MSF has treated dozens of war-wounded patients following fighting in the town of Webho in Central Somalia on June 5.
MSF offers free medical treatment in nine regions of Southern and Central Somalia. The organization has worked at Istarlin Hospital in Guri El, Galgaduud region, since 2006. MSF also runs two health posts in the area: one in Dhusa Mareb, the capital of Galgaduud, and one in Hinder.
In 2008, 63,425 consultations were provided in the outpatient departments of the hospital and health posts, and free medication was provided to all patients in need. Almost 4,000 people were admitted to the hospital.
Doctors Without Borders/Medecins Sans Frontieres (MSF) has treated dozens of war-wounded patients following fighting in the town of Webho in Central Somalia on June 5.
The patients arrived on the night of June 5 at the 80-bed MSF-run Istarlin Hospital in Guri El, approximately 60 km (40 miles) northeast of the clashes in the region of Galgaduud.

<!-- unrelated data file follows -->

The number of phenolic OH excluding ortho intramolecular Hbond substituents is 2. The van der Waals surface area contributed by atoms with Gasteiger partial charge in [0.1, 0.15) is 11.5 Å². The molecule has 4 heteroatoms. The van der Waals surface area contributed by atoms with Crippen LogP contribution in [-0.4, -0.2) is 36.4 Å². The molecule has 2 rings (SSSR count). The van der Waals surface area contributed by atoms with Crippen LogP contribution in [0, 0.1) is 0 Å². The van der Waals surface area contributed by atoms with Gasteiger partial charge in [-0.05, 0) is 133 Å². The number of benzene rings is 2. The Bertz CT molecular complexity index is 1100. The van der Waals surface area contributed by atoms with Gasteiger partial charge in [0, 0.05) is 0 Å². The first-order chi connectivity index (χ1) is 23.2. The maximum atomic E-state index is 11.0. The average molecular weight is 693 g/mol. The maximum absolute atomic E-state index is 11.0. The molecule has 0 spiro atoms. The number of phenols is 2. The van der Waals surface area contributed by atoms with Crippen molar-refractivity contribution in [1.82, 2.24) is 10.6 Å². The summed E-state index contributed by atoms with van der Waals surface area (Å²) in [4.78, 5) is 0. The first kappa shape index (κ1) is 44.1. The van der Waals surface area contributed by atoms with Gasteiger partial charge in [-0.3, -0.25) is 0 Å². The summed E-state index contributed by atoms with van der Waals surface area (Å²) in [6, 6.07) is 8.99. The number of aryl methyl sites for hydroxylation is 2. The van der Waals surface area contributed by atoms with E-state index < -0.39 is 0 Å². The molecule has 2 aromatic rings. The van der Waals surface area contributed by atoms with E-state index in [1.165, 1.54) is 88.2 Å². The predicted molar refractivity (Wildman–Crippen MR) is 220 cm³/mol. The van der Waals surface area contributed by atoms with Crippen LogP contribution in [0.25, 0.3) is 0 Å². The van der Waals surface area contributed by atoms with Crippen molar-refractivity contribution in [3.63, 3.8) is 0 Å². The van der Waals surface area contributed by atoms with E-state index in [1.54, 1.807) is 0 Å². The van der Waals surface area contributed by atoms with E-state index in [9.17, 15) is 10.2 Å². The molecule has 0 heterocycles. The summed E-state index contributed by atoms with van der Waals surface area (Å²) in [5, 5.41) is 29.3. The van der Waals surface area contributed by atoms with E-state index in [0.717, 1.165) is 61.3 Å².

After initial triage by the medical staff on duty, seven patients were identified as in need of urgent surgery; six were treated in the outpatient department and discharged immediately thereafter; and the rest were admitted for further treatment of fractures and other non life-threatening injuries.
To cope with the large influx of patients to the hospital, which was already almost full due to a measles epidemic, extra staff were called in and additional bed capacity was created by clearing auxiliary rooms and using the corridors. On June 6, a ward round was carried out to ensure that all patients ready to go home were discharged.
Delay of measles campaign
Since the beginning of May, MSF has treated more than 104 cases of measles in the Istarlin Hospital and the outpatient department staff were in the process of preparing for a measles vaccination campaign in the area.
Preparations included visits to a number of villages, some up to 54 km (35 miles) from Guri El, in search of more cases and to inform the villagers about the upcoming vaccination campaign, which will commence in the coming weeks.
However, due to a limited availability of qualified staff, the nurses and nurse aides responsible for the measles activities have been re-assigned to care for the wounded in the hospital. The outreach activities have consequently been put on hold and nurses and nurse aides are on stand-by.
MSF will resume the measles activities in the coming days.